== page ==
Clay County Fair continues planning despite an increase in the county’s COVID-19 numbers

Local News

While the population of Spencer, Iowa is around 11 thousand people, the Clay County fair brings about 300 thousand people.

SPENCER, Iowa (KCAU) – Agriculture is a big part of the summer fair season, but this week both the Iowa State Fair and the Plymouth County Fair announced they will not be opening this year because of COVID-19 concerns and many other Siouxland fairs have yet to decide their fates.

While the population of Spencer, Iowa is around 11,000 people, the Clay County Fair brings about 300,000 people to the area.

That’s a great economic boom for the community, but with COVID-19, locals said they have mixed feelings about this year.

“The Clay County Fair, it’s amazing. It brings in 300,000 people every year which is great, but during a time of a national pandemic, it’s just not the best time, I think, to be bringing in that many people to such a small community,” said Amanda Green, Clay County Fair volunteer.

Green said though she loves attending and volunteering for the Clay County Fair, this year she has already decided she will not be participating.

“This is just very unusual times and it’s just time to make those considerations and try to make exceptions that are difficult to make but still try to be mindful of everybody,” added Green.

“It’s a very difficult challenge to try to put on a fair in this COVID-19 world, I guess I’ll call it. You have to balance, obviously, fairgoers’ safety. You have to balance the safety of all of your volunteers and staff members and people that really put the fair on and, then on top of that, you take all of the moving parts of the fair,” said Jeremy Parsons, CEO of the Clay County Fair.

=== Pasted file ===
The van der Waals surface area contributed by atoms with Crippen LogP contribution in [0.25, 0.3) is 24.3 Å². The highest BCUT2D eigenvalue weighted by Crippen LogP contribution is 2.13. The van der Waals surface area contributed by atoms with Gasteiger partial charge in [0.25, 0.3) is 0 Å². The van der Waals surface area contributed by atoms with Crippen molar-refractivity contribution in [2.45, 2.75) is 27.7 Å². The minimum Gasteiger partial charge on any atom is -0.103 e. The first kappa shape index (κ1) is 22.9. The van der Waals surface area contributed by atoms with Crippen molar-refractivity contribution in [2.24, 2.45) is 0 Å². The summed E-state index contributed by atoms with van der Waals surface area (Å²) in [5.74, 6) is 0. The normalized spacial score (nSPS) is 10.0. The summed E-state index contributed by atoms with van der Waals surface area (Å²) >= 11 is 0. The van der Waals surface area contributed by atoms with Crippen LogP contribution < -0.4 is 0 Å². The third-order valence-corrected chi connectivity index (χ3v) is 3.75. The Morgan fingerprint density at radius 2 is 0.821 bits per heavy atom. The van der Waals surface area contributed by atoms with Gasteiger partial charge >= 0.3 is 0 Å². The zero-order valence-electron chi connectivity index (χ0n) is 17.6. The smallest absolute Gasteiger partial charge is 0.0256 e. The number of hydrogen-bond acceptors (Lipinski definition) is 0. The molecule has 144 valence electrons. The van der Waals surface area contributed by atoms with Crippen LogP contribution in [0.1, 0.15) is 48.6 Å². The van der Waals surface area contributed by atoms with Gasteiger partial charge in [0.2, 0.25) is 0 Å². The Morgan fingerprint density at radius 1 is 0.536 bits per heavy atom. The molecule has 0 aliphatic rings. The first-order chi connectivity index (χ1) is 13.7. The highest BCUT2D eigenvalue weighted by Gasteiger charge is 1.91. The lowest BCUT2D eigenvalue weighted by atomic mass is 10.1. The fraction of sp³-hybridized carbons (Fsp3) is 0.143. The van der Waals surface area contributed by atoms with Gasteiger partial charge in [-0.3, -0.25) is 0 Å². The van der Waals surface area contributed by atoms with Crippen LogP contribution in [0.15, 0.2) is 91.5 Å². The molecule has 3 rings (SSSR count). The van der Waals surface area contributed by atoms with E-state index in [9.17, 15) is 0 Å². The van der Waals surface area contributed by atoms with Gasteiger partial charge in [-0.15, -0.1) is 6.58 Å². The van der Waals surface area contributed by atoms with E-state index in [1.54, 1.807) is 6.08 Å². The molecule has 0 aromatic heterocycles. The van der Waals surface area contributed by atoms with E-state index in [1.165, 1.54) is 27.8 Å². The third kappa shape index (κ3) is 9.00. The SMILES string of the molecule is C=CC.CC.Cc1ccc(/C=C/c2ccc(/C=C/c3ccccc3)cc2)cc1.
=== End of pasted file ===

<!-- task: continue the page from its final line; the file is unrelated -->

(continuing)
Parsons said he continues to keep an eye on the number of COVID-19 cases in the community.

“We are a few weeks away from needing to make that decision. Right now, we are planning full-speed ahead, but also looking at ways to incorporate all the different COVID-19 health measures,” said Parsons.

Parsons isn’t the only one keeping an eye on the numbers. With millions of dollars at risk, the fair’s 9-day run can make or break a business budget.

“It does play a pretty good role as a boost to early September revenue, especially with being closed in April, which most of downtown was for the entire month. It would be nice to see that revenue, but again, our safety is really, really concerning,” said Kevin Rohan, owner of Game State in Spencer, Iowa.

“We have the art barn out there. It’s a little area for a few of our artists to sell some of their goods, do demonstrations on what they do, and how they do it. It’s important just to get that message out that these artists are here. They’re working hard,” said Ryan Odor, executive director of Arts on Grand.

For now, the picture isn’t clear whether the gates will swing open for the fair’s 104th edition.

Parsons said it seems about half of the community is expressing reservations, while the other half said for the local economy and for people’s enjoyment, it needs to happen.

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